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Steven James Mentzer, MD
Senior Surgeon, Brigham and Women's Hospital
Professor of Surgery, Harvard Medical School

Brigham and Women's Hospital
Department of Surgery
Thoracic Surgery
75 Francis Street
Boston, MA 02115


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Research Narrative:

Adult Tissue Morphogenesis Research Group. Our group investigates the biological processes responsible for the development of organ shape and form (morphogenesis). Although morphogenesis is often studied in a developmental context, our interest is in the acquisition of shape and form in adult tissues. Morphogenesis is a process generally linked to tissue repair and regeneration, but clinically relevant to the understanding of a variety of diseases. In addition, morphogenesis is a fundamental issue in many contemporary approaches to tissue engineering. The process of adult tissue morphogenesis is intriguing because it is self-organized and involves complex structural, cellular and molecular interactions.

A primary focus of our research group is the growth and patterning of new blood vessels (angiogenesis). Blood vessel networks are generated and modified during development, physiologic stresses (exercise) and tissue repair. The mechanisms responsible for vascular patterning include sprouting and intussusceptive angiogenesis. Intussusceptive angiogenesis is a particularly intriguing mechanism of network expansion because it involves the splitting of a single vessel into two lumens. This morphogenetic process allows for the rapid expansion of existing microcirculatory networks without compromising tissue blood flow. Intussusceptive angiogenesis appears to be a primary mechanism for vascular expansion in the lung; it also appears to be a prominent mechanism of tumor-induced angiogenesis. An understanding of the mechanisms of vascular patterning offers the potential for therapies in ischemic diseases (brain, heart and peripheral vascular disease), cancer, wound healing and tissue engineering.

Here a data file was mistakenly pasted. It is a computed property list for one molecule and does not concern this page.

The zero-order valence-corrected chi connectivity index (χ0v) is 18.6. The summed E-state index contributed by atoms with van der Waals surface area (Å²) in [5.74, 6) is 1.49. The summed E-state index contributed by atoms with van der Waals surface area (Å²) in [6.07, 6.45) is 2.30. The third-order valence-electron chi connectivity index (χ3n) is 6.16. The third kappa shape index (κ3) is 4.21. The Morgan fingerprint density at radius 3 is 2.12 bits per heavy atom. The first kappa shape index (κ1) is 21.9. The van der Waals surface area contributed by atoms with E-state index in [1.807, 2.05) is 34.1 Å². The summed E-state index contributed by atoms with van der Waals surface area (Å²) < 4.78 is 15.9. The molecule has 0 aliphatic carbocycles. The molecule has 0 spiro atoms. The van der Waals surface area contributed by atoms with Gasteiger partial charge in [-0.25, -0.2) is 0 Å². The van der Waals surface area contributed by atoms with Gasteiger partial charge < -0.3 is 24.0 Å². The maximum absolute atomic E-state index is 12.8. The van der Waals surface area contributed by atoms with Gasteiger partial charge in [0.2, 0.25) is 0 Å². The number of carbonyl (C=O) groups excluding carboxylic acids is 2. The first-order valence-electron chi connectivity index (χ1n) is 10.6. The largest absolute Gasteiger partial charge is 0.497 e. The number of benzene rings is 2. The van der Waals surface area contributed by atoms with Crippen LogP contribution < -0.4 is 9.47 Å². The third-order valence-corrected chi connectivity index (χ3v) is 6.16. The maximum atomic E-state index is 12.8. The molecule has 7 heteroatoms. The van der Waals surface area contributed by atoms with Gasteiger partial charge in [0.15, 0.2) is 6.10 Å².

Lung Regeneration Working Group. An interesting observation in most mammalian species is that removal of one lung (pneumonectomy) leads to the compensatory growth of the remaining lung. The majority of the compensatory growth occurs within a week or two of pneumonectomy and involves a dramatic increase in both lung volumes and the number of airsacs (alveoli). In fact, the lung is nearly back to baseline volume and function by 3 weeks after pneumonectomy. Equally dramatic, the lung undergoes significant angiogenesis; estimates of capillary growth vary, but post-pneumonectomy angiogenesis may involve more than 1km of new vessels within 2 weeks of lung removal. Although not yet demonstrated in humans, the observations in experimental models suggests that reverse engineering lung regeneration will provide important clues for understanding human lung repair and regeneration.


Education:
MD